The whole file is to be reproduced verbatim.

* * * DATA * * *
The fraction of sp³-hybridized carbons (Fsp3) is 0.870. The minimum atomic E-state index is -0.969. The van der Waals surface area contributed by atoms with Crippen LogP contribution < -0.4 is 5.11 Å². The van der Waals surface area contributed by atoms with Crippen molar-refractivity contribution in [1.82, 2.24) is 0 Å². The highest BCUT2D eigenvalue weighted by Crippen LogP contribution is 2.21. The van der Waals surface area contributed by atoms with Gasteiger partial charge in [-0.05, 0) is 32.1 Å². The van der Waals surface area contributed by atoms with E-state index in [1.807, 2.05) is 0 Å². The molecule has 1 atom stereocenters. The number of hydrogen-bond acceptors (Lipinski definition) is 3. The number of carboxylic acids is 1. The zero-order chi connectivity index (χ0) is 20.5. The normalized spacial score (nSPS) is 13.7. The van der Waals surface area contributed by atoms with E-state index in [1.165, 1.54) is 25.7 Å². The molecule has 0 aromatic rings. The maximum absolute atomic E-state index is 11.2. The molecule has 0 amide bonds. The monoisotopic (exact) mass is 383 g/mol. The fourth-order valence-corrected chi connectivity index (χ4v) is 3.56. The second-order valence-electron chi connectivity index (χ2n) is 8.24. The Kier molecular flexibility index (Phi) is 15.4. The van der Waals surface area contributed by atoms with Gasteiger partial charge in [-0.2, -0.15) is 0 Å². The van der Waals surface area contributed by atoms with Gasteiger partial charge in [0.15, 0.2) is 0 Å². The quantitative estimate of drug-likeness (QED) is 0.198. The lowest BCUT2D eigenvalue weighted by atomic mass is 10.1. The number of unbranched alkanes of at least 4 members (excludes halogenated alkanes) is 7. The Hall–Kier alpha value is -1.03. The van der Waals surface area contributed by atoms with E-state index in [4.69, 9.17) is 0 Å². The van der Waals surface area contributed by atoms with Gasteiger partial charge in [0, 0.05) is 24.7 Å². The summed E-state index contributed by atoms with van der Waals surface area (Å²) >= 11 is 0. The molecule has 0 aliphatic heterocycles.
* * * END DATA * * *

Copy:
The fraction of sp³-hybridized carbons (Fsp3) is 0.870. The minimum atomic E-state index is -0.969. The van der Waals surface area contributed by atoms with Crippen LogP contribution < -0.4 is 5.11 Å². The van der Waals surface area contributed by atoms with Crippen molar-refractivity contribution in [1.82, 2.24) is 0 Å². The highest BCUT2D eigenvalue weighted by Crippen LogP contribution is 2.21. The van der Waals surface area contributed by atoms with Gasteiger partial charge in [-0.05, 0) is 32.1 Å². The van der Waals surface area contributed by atoms with E-state index in [1.807, 2.05) is 0 Å². The molecule has 1 atom stereocenters. The number of hydrogen-bond acceptors (Lipinski definition) is 3. The number of carboxylic acids is 1. The zero-order chi connectivity index (χ0) is 20.5. The normalized spacial score (nSPS) is 13.7. The van der Waals surface area contributed by atoms with E-state index in [1.165, 1.54) is 25.7 Å². The molecule has 0 aromatic rings. The maximum absolute atomic E-state index is 11.2. The molecule has 0 amide bonds. The monoisotopic (exact) mass is 383 g/mol. The fourth-order valence-corrected chi connectivity index (χ4v) is 3.56. The second-order valence-electron chi connectivity index (χ2n) is 8.24. The Kier molecular flexibility index (Phi) is 15.4. The van der Waals surface area contributed by atoms with Gasteiger partial charge in [-0.2, -0.15) is 0 Å². The van der Waals surface area contributed by atoms with Gasteiger partial charge in [0.15, 0.2) is 0 Å². The quantitative estimate of drug-likeness (QED) is 0.198. The lowest BCUT2D eigenvalue weighted by atomic mass is 10.1. The number of unbranched alkanes of at least 4 members (excludes halogenated alkanes) is 7. The Hall–Kier alpha value is -1.03. The van der Waals surface area contributed by atoms with E-state index in [4.69, 9.17) is 0 Å². The van der Waals surface area contributed by atoms with Gasteiger partial charge in [0, 0.05) is 24.7 Å². The summed E-state index contributed by atoms with van der Waals surface area (Å²) >= 11 is 0. The molecule has 0 aliphatic heterocycles.